While the Bush brothers are both no-shows at the meeting, Carlsbad has been turned into a hotbed of compassionate conservatism. Lavishing praise on the GOP front-runner, most of the governors here sound like echoes of their Texan colleague, who has become their de facto leader.

Oklahoma Gov. Frank Keating opened the event by describing the group's focus on reducing crime and reforming education. "This is a solution revolution," Keating said. "These are solution leaders."

All the governors who came to the dais, including Engler, Hull, Virginia Gov. Jim Gilmore and Arkansas Gov. Mike Huckabee, extolled Bush's virtues and preached his mantra of compassionate conservatism. "We're sometimes accused of not caring," Huckabee said. "We have to destroy some of the myths that keep us from articulating the American dream to the American people. We are accused of supporting tax breaks for the rich, but the truth is we want working mothers and fathers to keep more of what they earn."

Hull touted her state's faith-based organizations, which she said "have taken up the slack" in helping welfare reform succeed. Engler praised Bush for his "pledge to the proposition of getting more power" returned to the states.

Gilmore thanked Bush and his family for campaigning to win Republican majorities in both houses of the Virginia state Legislature, the first time Republicans have held a majority in the nation's history. "With Bush in the White House," Huckabee said, "we won't have to fight our own president to fight to make life better."

Bush himself is not at the meeting; he's putting the finishing touches on a major foreign policy address scheduled for Friday at the Reagan Library, and preparing for a fund-raiser in nearby Del Mar set for Saturday. But his proximity has been noted, and rumors of a surprise George W. drop-in have some attendees buzzing like girls at a junior high school slumber party expecting a surprise visit from the boys.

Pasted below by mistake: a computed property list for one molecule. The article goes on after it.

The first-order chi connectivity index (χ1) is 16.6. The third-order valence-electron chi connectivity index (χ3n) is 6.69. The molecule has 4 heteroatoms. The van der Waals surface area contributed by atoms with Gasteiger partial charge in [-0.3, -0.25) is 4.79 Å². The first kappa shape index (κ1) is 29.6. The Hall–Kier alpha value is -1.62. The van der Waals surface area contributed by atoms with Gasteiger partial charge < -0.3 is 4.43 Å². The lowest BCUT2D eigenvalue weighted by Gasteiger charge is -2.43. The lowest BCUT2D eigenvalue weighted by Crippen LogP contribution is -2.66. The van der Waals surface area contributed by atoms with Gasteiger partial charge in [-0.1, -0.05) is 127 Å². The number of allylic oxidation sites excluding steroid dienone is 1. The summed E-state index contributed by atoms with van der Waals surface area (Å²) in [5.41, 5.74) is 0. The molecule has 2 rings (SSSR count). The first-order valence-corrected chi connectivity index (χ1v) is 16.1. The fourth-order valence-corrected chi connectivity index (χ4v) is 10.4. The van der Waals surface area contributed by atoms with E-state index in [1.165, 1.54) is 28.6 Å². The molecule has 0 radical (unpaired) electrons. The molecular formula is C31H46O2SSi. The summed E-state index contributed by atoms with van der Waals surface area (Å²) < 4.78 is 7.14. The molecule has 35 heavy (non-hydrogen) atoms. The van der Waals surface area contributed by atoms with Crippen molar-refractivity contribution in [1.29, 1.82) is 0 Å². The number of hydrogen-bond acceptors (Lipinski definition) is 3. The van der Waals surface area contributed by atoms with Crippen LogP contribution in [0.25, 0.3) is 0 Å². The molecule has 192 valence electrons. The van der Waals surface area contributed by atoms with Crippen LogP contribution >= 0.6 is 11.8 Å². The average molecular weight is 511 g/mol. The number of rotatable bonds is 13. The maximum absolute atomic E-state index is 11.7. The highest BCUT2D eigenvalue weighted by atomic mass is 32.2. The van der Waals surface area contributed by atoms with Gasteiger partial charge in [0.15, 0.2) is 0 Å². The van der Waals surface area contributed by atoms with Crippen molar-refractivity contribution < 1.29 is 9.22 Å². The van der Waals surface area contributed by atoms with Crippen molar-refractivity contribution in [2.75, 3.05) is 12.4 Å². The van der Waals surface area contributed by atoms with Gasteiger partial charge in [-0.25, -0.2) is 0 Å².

The only name evoked more than Bush is that of another Republican governor who went on to be elected president: Ronald Reagan, who served as president of the organization in 1969, parlaying the role of Washington outsider into a successful run for the White House. On a day when members of the GOP congressional leadership once again had their hats handed to them in budget negotiations with President Clinton, the difference, if not tensions, between the governors and their counterparts in Congress loomed as subtext for the conference.

Keating was diplomatic when asked about the job of the Republican leadership during the budget negotiations, but acknowledged that "we might have had slightly different priorities. The Republican leadership had a challenge. They were dealing with an administration that is completely consumed by politics, not policy. I think under the circumstances, you get what you can get and go home, and focus on electing a Republican president who is not intent on dictating everything from Washington."

But the bad budget news didn't dampen spirits at the governors' fest, because they know they're the rising stars of the party.

"The only Washington guy in the [Republican race] is appealing to voters because he beats up on congressional leadership," said one governor, referring to McCain. "And a big part of John McCain's appeal is that he is hated by people like Mitch McConnell in his own party," he said. McConnell, who runs the soft-money arm of the Senate election effort, butted heads with McCain recently during the debate over McCain's campaign-finance reform bill.

The conference will continue through Friday, culminating in a roundtable discussion on Republican prospects in the 2000 elections.

Anthony York

Anthony York is Salon's Washington correspondent.